Neoprene synthetic rubber is a more resilient and durable type of rubber than natural rubber due to its chemical composition. Neoprene sheets are ideally used for heavy-duty applications that experience harsh chemicals, repeated impacts, oil, or outdoor environments. While natural rubber retains a moderate level of strength and chemical-resistance, the resilience and chemical resistance of neoprene outweighs the protective properties of natural rubber. In addition, neoprene sheets are more versatile than natural rubber. Outdoor environments consist of damaging sunlight, UV rays, and ozone that will deteriorate natural rubber products; however, neoprene products will resist damage from abrasive outdoor conditions and last a long time.
Is Neoprene Natural Rubber?
Neoprene is not a natural rubber, but was actually invented to be a synthetic and more durable replacement for natural rubber. During World War II in the 1940s, neoprene products were on high demand due to its usefulness in military machinery and technology. The government at the time charged the DuPont Company with the responsibility of building a neoprene synthetic rubber plant to help with war efforts to produce more synthetic rubber replacements for natural rubber. A complex in Louisville, Kentucky dubbed “Rubbertown” was the birthplace of mass-producing neoprene which began in 1918. By the time World War II came into play, Japan had cut off natural rubber supplies to the United States which increased the demand for synthetic rubber. Due to this, “Rubbertown” continued to expand and began producing more neoprene synthetic rubber to keep up with the war.
Also known as polychloroprene, neoprene synthetic rubber is produced using various chemicals, including petrochemicals, while natural rubber is harvested from trees. Neoprene sheets are grease and oil-resistant allowing them to be used in oil-heavy applications without deteriorating. Natural rubber sheets are not oil-resistant and will be rendered obsolete when coming into contact with greases and oils. In addition, neoprene sheets are available in a wide variety of durometers ranging from 45A to 80A which offers a larger selection of neoprene sheets to choose from, based on the abrasiveness of an application. Although natural rubber has a high tensile strength and great resilience, it is not as durable and strong as neoprene. While neoprene sheets can be used for general-purpose applications, it is most useful in industrial settings.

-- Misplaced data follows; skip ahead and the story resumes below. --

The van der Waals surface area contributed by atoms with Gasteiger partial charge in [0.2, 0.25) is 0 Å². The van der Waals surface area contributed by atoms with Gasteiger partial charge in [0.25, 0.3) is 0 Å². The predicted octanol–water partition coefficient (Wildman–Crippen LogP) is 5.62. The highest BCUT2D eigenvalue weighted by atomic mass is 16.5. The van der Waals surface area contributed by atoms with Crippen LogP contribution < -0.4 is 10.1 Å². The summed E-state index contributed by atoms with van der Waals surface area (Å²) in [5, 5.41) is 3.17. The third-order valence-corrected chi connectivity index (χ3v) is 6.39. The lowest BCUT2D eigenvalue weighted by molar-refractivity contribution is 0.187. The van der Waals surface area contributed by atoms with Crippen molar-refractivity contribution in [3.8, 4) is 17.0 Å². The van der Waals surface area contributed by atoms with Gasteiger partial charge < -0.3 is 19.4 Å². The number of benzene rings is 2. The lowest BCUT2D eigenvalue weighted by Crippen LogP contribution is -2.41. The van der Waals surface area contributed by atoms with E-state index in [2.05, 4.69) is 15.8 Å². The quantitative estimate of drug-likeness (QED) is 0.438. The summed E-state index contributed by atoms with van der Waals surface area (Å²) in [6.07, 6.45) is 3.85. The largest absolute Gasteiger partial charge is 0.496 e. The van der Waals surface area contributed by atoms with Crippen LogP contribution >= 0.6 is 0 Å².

How is Neoprene Made?
Neoprene sheets are made by linking carbon, hydrogen, and chlorine polymers through the process of vulcanization. Neoprene is a synthetic rubber that derives from petrochemicals which gives neoprene sheets their unique chemical and physical properties, such as oil-resistance and resistance to extreme heat. For instance, two of the chemical compounds found in neoprene, butadiene and isoprene, are both common compounds found in synthetic rubbers due to their ability to crease resilient and oil-resistant synthetic rubbers. Furthermore, the compound isoprene is a common component found in synthetic rubbers because it “has outstanding impermeability to gasses” (Britannica.com). The chemical resistance of neoprene can be attributed to the chemical polymers used in its composition.
How is Natural Rubber Produced?
Natural rubber is harvested through a method called “tapping” which is the process of extracting latex sap from Hevea Brasiliensis, or the rubber tree. This is an eco-friendly process that cuts the tree in a way that does not harm it so that it can produce more sap in the future. Once the tree has been cut, the liquid latex sap is then collected into buckets then transported to a production facility to undergo processing. Strengthening agents are mixed into the liquid latex to strengthen it and prevent the material from oxidating. Finally, the mixture then undergoes the process of vulcanization, the process of heating the mixture with sulfur, to harden and solidify the rubber material. Natural rubber is an eco-friendlier material; however, the chemical compounds found in neoprene synthetic rubber outmatch the abilities offered by the strengthening agents used to create natural rubber.
What are the Advantages of Neoprene Over Natural Rubber?